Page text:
How much you exercise reveals a surprising truth about your future health, new research says
(NaturalHealth365) It’s hard to argue with anyone who says exercise is good for your physical and mental health. In fact, we know regularly exercising reduces your risk of early death, protects you against chronic diseases like obesity and heart disease, and even alleviates depression as effectively as antidepressants in many cases – but, without all those unwanted side effects!
However, you may be surprised to know that how physically active you are may be more reliable for predicting your risk of early death compared to other factors known to affect human lifespan. In a newly published paper, researchers out of John Hopkins in Baltimore share their surprising and insightful news about mortality, exercise, and wearable tech.
Are you physically active enough? This data should not be ignored
The new study, which was published in August 2019 in The Journal of Gerontology: Medical Sciences, looked at data from a well-known cohort of nearly 3,000 U.S. adults called National Health and Nutrition Examination Survey (NHANES), which was carried out in 2003-2004 and 2005–2006. The study’s researchers looked at over 30 predictors of 5-year all-cause mortality, including medical history, tobacco use, alcohol consumption, and—you guessed it—physical activity levels.
After analyzing the data, the researchers determined that how much daily physical activity a person gets (as measured through activity trackers worn by participants for seven days) was 30% more accurate as a predictor of early death! In addition, physical activity levels were 40% more accurate than other predictive factors like cancer or stroke history.
Why is this research so important? Consider these two points:
- People “get” that smoking is bad for you, and this increased awareness seems to be positively influencing smoking rates. Just last year, the Centers for Disease Control and Prevention (CDC) said that fewer Americans are smoking than ever (even though roughly 38 million Americans still haven’t quit this life-threatening habit).
- However, research shows that fewer than 5% of adults get at least 30 minutes of physical activity per day!
It’s possible that not enough people just fully understand how important daily physical activity is for improving longevity and maximizing quality of life, which is why more research should be done to further clarify this data and help optimize public health awareness campaigns.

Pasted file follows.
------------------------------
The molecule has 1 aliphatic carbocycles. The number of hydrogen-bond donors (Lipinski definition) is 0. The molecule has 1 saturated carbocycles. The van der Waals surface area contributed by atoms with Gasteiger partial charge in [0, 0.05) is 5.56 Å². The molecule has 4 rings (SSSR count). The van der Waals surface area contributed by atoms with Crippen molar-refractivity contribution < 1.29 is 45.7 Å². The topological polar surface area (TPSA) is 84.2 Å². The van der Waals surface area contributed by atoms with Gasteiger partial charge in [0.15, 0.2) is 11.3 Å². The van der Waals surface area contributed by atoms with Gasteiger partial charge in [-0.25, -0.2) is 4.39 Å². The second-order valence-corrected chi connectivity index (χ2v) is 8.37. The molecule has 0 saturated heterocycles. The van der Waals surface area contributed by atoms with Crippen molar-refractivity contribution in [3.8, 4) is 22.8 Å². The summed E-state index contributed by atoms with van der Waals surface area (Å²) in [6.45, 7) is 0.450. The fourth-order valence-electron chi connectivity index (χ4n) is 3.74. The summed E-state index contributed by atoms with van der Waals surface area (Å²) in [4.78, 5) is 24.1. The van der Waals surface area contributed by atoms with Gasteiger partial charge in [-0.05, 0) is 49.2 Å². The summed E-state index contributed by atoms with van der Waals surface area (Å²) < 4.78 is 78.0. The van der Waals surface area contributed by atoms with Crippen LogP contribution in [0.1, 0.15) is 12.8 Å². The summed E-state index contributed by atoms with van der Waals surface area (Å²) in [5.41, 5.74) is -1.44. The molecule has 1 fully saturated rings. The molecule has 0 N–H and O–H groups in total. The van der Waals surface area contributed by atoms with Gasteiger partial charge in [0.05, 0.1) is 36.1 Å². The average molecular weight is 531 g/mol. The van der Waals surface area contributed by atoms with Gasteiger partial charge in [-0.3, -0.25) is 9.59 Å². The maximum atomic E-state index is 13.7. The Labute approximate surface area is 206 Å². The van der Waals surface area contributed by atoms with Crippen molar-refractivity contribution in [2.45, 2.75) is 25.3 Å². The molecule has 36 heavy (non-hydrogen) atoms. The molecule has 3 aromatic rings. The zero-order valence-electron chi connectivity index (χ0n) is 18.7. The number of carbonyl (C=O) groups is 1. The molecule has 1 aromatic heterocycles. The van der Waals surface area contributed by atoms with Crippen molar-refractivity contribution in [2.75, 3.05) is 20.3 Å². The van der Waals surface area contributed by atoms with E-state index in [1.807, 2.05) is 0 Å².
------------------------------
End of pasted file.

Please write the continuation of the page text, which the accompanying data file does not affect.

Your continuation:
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Overall, this research supports a clear link between physical activity levels and the risk of premature death. The researchers also suggest their data “highlights the importance of wearable technology for providing reproducible, unbiased, and prognostic biomarkers of health.”
And unlike age or genetics, physical activity is a modifiable risk factor – you can do something about it!
How much exercise do you need? Here’s a rough guide + 5 tips for getting more active
According to the Physical Activity Guidelines for Americans, adults should get at least 150 minutes of moderately-intense aerobic exercise each week. That means exercising for about 30 minutes on most days at an intensity level where you can still talk but with a little more effort than usual.
Does this mean you have to dedicate 30+ minutes at the gym every day? Not necessarily!
Try these five tips to bump up your daily physical activity level and reduce your risk of an early death:
- Your exercise doesn’t have to come all at once. If it fits your schedule and preferences better, try getting in three bouts of 10 minute spurts of activity throughout the day.
- Take the stairs!
- Take your phone calls on the move – while walking or cycling on a recumbent bike, for example.
- Join a class or find a workout buddy – studies show this can help you workout with greater regularity and intensity.
- Get that activity tracker. The study mentioned in this article (and others) suggest that wearing an activity tracker such as a pedometer may motivate you to move more throughout the day.
Sources for this article include: